See also  As Insiders Bail on PLTR Stock, Don't Get Caught Holding the Bag

Now, it seems, AMC will continue carrying on under its existing ownership rather than transferring to new operators in bankruptcy. Still, however, creditors must be paid. Bondholders always have first claims to a company’s assets, and AMC has plenty of creditors.

We saw this play out in practice last week. Institutional investor Silver Lake elected to convert its $600 million of AMC debt into common stock at $13.51 per share. It then sold the whole position into the market, cashing out nicely while the stock was riding high. Who bought all those newly converted AMC stock shares from Silver Lake? By and large, it was probably retail traders.

This is the issue with AMC and other popular Reddit stocks right now: The supply of stock isn’t fixed. Companies like AMC can and will offer more stock to the public to shore up their balance sheets. In some cases, such as with the convertible debt here, other holders have the ability to dilute the stock as well.

A big appeal of Bitcoin (CCC:BTC) is that it has a fixed supply of tokens. No central bank or corporate board can decide to issue more Bitcoin. However, the supply of a GameStop or AMC stock is not fixed. In fact it can and will go up dramatically if traders drive the price far away from fundamentals.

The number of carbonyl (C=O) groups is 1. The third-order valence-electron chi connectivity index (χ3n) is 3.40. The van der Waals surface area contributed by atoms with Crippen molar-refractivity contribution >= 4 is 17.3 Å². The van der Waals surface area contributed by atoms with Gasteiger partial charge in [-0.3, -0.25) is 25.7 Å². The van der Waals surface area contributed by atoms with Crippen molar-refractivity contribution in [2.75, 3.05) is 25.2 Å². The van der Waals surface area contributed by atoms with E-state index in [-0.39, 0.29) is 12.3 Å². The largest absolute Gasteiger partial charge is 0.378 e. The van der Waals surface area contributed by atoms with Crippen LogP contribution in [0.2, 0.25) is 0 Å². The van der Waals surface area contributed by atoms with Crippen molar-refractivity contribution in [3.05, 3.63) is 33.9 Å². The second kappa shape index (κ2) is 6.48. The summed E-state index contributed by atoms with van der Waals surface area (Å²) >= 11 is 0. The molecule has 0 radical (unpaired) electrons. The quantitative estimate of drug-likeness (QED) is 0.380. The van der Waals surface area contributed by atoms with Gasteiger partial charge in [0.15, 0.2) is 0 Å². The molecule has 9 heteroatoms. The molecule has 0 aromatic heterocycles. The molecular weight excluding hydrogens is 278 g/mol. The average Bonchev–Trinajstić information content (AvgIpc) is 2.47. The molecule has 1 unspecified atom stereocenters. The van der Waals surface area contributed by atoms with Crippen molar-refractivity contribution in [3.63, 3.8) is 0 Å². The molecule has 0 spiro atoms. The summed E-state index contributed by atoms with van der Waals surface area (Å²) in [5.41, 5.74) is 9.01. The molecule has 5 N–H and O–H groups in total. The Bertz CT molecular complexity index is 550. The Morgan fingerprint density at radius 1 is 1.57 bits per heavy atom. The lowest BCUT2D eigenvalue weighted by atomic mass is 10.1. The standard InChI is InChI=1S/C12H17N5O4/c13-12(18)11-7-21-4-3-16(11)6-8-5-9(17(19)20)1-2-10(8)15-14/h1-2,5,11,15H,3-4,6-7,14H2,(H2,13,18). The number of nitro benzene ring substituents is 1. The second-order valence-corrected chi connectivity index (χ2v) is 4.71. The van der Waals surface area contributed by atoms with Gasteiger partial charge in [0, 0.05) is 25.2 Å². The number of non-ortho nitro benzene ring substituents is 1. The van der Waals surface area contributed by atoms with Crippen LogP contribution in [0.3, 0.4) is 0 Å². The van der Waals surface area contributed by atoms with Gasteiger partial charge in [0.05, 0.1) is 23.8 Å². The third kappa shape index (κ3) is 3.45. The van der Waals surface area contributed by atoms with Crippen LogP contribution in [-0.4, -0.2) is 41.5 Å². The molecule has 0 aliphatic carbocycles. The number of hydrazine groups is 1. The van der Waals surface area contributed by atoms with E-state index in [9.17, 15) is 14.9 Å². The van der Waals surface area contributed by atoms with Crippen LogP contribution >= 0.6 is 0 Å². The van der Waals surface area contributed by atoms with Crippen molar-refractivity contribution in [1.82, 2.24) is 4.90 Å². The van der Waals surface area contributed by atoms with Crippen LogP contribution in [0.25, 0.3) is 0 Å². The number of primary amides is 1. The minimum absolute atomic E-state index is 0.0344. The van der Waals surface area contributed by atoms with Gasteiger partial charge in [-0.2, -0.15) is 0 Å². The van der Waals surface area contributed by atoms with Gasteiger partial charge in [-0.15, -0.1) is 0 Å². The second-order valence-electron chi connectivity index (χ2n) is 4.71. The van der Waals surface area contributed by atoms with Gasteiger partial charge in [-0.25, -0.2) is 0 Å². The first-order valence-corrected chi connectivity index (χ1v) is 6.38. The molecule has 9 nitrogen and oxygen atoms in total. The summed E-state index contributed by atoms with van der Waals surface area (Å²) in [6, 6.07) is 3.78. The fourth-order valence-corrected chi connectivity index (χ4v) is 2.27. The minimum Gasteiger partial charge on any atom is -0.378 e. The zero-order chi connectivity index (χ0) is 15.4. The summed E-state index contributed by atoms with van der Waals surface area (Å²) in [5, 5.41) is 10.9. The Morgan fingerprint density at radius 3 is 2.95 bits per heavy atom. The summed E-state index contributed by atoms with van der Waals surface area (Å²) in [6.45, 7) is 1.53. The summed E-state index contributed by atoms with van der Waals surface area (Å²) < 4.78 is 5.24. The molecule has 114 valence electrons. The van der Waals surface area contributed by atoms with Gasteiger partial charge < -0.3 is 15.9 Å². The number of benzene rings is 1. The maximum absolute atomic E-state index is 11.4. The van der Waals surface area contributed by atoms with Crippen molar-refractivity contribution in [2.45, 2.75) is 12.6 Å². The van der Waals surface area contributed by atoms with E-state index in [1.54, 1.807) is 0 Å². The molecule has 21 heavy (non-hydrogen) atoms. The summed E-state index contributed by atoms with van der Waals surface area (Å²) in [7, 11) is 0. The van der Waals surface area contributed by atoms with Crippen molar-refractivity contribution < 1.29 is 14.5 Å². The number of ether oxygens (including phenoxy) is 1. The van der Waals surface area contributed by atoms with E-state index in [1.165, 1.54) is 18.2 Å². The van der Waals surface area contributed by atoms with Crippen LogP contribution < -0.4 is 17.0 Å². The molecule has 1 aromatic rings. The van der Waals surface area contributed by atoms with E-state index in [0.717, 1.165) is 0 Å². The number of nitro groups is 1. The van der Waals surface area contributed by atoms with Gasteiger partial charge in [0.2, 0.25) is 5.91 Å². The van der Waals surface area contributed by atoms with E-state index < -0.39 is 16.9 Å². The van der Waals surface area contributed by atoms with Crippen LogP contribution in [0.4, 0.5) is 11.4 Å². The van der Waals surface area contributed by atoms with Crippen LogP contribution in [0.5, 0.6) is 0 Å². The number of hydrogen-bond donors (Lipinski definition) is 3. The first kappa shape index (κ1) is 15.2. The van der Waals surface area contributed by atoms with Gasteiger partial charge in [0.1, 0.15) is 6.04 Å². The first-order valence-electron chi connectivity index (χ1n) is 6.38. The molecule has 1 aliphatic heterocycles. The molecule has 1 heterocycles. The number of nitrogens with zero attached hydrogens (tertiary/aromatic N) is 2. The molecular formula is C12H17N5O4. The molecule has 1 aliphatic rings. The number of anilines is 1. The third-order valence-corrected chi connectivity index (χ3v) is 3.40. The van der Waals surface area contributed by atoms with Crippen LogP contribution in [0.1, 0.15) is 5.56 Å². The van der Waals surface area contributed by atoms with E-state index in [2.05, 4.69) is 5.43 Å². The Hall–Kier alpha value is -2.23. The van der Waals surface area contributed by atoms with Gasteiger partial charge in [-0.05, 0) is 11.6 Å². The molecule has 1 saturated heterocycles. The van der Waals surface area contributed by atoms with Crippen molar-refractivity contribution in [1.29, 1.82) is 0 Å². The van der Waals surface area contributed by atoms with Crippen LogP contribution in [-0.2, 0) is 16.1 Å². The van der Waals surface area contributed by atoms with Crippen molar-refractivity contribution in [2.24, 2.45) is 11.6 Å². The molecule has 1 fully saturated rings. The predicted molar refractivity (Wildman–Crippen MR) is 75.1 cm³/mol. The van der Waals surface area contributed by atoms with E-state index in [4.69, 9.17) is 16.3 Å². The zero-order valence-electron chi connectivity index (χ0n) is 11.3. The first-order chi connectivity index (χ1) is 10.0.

While it’s fun to think of recent events as an uprising against Wall Street fat cats, when you actually look behind the scenes, big players like Silver Lake are still making money. Meanwhile, as we saw Tuesday, the price of AMC and other hot stocks can plummet overnight.

See also  WKHS Stock Could See $20, Even Without the Post Office Contract

The Bottom Line on AMC

AMC stock still has a chance. In particular, the fact that the stock has gone up so much gives management more options.

For example, AMC could announce a huge stock offering to raise additional capital for the business. This would hurt existing shareholders but potentially give the company enough money to survive its losses from the Covid-19 pandemic. This option simply didn’t exist in any meaningful fashion when the stock was way down at $2 a month ago.

So in a weird sort of way, the online traders may save AMC from bankruptcy. That said, there’s virtually no way to justify a stock price this high up. A short squeeze is one thing, but it’s another thing to keep a price elevated even in the face of sour fundamentals. Unless AMC’s theaters enjoy a far faster than expected recovery from Covid-19, the stock price will slump once again.

On the date of publication, Ian Bezek did not have (either directly or indirectly) any positions in the securities mentioned in this article.

Ian Bezek has written more than 1,000 articles for InvestorPlace.com and Seeking Alpha. He also worked as a Junior Analyst for Kerrisdale Capital, a $300 million New York City-based hedge fund. You can reach him on Twitter at @irbezek.

View more information: https://investorplace.com/2021/02/amc-stock-amc-will-probably-survive-but-the-rally-wont/

View more information: Finance

Leave a Reply

Back to top button